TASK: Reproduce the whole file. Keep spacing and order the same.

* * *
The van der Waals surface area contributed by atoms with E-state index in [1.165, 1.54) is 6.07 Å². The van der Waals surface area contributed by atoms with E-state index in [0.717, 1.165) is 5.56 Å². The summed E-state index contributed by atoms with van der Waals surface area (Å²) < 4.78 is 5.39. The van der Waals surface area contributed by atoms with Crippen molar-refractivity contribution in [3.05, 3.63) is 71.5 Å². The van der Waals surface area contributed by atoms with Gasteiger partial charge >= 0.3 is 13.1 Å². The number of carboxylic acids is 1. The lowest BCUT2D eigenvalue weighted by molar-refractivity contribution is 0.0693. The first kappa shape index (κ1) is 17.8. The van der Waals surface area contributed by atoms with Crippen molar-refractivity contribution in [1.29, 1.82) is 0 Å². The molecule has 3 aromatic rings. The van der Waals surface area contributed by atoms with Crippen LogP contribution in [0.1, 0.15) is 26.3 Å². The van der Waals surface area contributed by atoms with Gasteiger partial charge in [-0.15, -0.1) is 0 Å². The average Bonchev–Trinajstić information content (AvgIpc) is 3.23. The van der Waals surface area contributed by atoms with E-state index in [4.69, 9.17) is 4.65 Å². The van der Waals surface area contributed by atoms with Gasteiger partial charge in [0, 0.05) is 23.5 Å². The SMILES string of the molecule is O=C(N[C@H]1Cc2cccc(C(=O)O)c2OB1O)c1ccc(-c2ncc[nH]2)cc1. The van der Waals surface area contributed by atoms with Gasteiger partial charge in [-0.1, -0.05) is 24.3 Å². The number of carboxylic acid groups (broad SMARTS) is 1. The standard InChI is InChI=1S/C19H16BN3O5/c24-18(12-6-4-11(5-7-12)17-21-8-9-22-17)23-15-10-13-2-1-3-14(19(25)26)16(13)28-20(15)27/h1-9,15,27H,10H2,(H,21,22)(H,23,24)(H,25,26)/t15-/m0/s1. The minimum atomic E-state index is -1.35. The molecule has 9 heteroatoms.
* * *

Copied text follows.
The van der Waals surface area contributed by atoms with E-state index in [1.165, 1.54) is 6.07 Å². The van der Waals surface area contributed by atoms with E-state index in [0.717, 1.165) is 5.56 Å². The summed E-state index contributed by atoms with van der Waals surface area (Å²) < 4.78 is 5.39. The van der Waals surface area contributed by atoms with Crippen molar-refractivity contribution in [3.05, 3.63) is 71.5 Å². The van der Waals surface area contributed by atoms with Gasteiger partial charge >= 0.3 is 13.1 Å². The number of carboxylic acids is 1. The lowest BCUT2D eigenvalue weighted by molar-refractivity contribution is 0.0693. The first kappa shape index (κ1) is 17.8. The van der Waals surface area contributed by atoms with Crippen molar-refractivity contribution in [1.29, 1.82) is 0 Å². The molecule has 3 aromatic rings. The van der Waals surface area contributed by atoms with Crippen LogP contribution in [0.1, 0.15) is 26.3 Å². The van der Waals surface area contributed by atoms with Gasteiger partial charge in [-0.15, -0.1) is 0 Å². The average Bonchev–Trinajstić information content (AvgIpc) is 3.23. The van der Waals surface area contributed by atoms with E-state index in [4.69, 9.17) is 4.65 Å². The van der Waals surface area contributed by atoms with Gasteiger partial charge in [0, 0.05) is 23.5 Å². The SMILES string of the molecule is O=C(N[C@H]1Cc2cccc(C(=O)O)c2OB1O)c1ccc(-c2ncc[nH]2)cc1. The van der Waals surface area contributed by atoms with Gasteiger partial charge in [-0.1, -0.05) is 24.3 Å². The number of carboxylic acid groups (broad SMARTS) is 1. The standard InChI is InChI=1S/C19H16BN3O5/c24-18(12-6-4-11(5-7-12)17-21-8-9-22-17)23-15-10-13-2-1-3-14(19(25)26)16(13)28-20(15)27/h1-9,15,27H,10H2,(H,21,22)(H,23,24)(H,25,26)/t15-/m0/s1. The minimum atomic E-state index is -1.35. The molecule has 9 heteroatoms.